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Junior doctors' strike: "We're at a tipping point over unsafe contracts"

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Thousands of junior doctors are returning to work after two days of industrial action. The strikes were held over disputes on working conditions and pay in new contracts.

It was a historic 'all-out' strike, including for the first time junior doctors providing emergency care. Less intensive strike action was held earlier in the year.

James Crane (pictured), a diabetes registrar at St. Thomas' Hospital in central London, spoke to The National Student about what the strike action meant to him: “Earlier on this year Jeremy Hunt decided he was going to impose a contract on us that we feel is unsafe.”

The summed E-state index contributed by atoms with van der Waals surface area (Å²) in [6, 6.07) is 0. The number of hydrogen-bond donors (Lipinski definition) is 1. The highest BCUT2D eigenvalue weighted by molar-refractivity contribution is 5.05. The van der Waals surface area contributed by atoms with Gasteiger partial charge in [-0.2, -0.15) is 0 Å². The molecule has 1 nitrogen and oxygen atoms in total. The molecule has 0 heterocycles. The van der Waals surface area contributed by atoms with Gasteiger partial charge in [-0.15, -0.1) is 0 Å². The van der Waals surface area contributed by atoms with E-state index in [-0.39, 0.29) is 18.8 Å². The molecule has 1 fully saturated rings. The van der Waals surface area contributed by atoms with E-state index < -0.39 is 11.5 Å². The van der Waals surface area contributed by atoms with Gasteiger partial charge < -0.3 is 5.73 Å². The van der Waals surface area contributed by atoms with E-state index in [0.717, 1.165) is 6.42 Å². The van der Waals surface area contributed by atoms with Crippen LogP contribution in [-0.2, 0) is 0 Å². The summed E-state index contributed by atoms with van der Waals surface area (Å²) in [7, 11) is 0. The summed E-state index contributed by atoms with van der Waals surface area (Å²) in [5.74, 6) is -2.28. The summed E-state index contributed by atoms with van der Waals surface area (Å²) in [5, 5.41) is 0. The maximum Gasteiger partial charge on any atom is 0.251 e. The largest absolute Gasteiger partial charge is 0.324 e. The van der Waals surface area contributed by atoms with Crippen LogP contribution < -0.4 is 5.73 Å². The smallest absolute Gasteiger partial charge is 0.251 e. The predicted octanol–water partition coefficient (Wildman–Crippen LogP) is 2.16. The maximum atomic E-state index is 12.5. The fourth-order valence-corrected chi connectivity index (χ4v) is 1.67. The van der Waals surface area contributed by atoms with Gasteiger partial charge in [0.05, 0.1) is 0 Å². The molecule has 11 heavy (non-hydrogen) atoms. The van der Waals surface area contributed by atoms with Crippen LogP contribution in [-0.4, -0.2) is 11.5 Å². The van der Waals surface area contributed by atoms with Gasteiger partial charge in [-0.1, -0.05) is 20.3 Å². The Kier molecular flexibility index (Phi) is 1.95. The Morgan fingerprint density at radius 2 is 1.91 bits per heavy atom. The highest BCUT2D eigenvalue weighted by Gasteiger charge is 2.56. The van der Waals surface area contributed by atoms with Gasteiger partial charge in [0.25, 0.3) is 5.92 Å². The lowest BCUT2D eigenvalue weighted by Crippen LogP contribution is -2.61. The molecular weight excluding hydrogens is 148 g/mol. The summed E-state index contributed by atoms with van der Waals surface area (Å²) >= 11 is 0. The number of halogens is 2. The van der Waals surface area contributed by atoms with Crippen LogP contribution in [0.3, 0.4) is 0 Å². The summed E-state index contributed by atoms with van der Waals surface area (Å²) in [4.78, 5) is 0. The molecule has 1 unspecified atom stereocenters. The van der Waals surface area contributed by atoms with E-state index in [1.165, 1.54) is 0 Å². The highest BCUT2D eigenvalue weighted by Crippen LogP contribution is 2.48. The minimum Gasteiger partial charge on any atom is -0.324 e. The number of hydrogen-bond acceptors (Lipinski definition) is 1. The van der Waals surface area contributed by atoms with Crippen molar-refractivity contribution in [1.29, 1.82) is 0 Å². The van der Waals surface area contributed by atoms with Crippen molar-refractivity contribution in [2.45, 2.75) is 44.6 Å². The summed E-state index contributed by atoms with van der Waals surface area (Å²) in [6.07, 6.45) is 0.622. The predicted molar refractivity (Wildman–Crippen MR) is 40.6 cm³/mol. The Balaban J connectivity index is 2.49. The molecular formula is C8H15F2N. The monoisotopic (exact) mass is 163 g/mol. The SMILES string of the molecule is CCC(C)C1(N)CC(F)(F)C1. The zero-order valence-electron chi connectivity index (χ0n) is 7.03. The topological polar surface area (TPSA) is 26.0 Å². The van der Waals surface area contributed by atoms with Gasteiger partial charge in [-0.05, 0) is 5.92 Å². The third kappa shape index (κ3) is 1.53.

“It also introduced working practices that did not enable us to provide safe care for our patients and will lead to [...] working patterns that are unsustainable for junior doctors.”

Crane said those striking regret having to cancel outpatients’ appointments and elective surgeries, but that “without causing a degree of disruption, we’re unable to get through to the Department of Health.” 

The proposed new contracts could potentially “send junior doctors over a tipping point and [...] reduce the workforce to levels that are unsafe for the future care of patients”, Crane warned. 

Speaking about what a positive outcome for the junior doctors would look like, the father of two said: “Victory is very simple: for the department of health to return to meaningful negotiations, so we can work together to arrange a safe contract for junior doctors.”




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